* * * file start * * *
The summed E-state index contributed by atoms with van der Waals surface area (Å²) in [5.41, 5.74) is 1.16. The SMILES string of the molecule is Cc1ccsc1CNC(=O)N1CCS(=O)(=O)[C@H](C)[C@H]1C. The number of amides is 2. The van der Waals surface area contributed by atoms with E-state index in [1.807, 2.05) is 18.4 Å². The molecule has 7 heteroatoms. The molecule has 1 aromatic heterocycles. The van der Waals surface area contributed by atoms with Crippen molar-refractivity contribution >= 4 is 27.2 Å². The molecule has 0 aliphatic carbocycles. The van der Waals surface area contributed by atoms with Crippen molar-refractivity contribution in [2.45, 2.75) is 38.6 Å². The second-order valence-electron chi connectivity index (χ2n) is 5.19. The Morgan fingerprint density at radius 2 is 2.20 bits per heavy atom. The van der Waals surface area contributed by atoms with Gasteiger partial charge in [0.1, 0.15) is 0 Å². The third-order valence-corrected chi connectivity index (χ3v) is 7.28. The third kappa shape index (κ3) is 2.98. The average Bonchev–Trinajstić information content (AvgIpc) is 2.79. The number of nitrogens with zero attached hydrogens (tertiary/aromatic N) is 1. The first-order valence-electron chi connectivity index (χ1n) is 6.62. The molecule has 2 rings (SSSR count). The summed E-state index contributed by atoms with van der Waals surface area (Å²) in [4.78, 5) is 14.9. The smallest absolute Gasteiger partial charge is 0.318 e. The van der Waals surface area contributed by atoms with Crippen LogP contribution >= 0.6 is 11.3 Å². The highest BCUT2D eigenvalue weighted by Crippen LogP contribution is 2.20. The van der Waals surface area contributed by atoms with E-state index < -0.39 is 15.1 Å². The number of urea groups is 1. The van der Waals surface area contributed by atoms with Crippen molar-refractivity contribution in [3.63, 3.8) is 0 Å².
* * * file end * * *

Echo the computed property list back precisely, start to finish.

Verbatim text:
The summed E-state index contributed by atoms with van der Waals surface area (Å²) in [5.41, 5.74) is 1.16. The SMILES string of the molecule is Cc1ccsc1CNC(=O)N1CCS(=O)(=O)[C@H](C)[C@H]1C. The number of amides is 2. The van der Waals surface area contributed by atoms with E-state index in [1.807, 2.05) is 18.4 Å². The molecule has 7 heteroatoms. The molecule has 1 aromatic heterocycles. The van der Waals surface area contributed by atoms with Crippen molar-refractivity contribution >= 4 is 27.2 Å². The molecule has 0 aliphatic carbocycles. The van der Waals surface area contributed by atoms with Crippen molar-refractivity contribution in [2.45, 2.75) is 38.6 Å². The second-order valence-electron chi connectivity index (χ2n) is 5.19. The Morgan fingerprint density at radius 2 is 2.20 bits per heavy atom. The van der Waals surface area contributed by atoms with Gasteiger partial charge in [0.1, 0.15) is 0 Å². The third-order valence-corrected chi connectivity index (χ3v) is 7.28. The third kappa shape index (κ3) is 2.98. The average Bonchev–Trinajstić information content (AvgIpc) is 2.79. The number of nitrogens with zero attached hydrogens (tertiary/aromatic N) is 1. The first-order valence-electron chi connectivity index (χ1n) is 6.62. The molecule has 2 rings (SSSR count). The summed E-state index contributed by atoms with van der Waals surface area (Å²) in [4.78, 5) is 14.9. The smallest absolute Gasteiger partial charge is 0.318 e. The van der Waals surface area contributed by atoms with Crippen LogP contribution >= 0.6 is 11.3 Å². The highest BCUT2D eigenvalue weighted by Crippen LogP contribution is 2.20. The van der Waals surface area contributed by atoms with E-state index < -0.39 is 15.1 Å². The number of urea groups is 1. The van der Waals surface area contributed by atoms with Crippen molar-refractivity contribution in [3.63, 3.8) is 0 Å².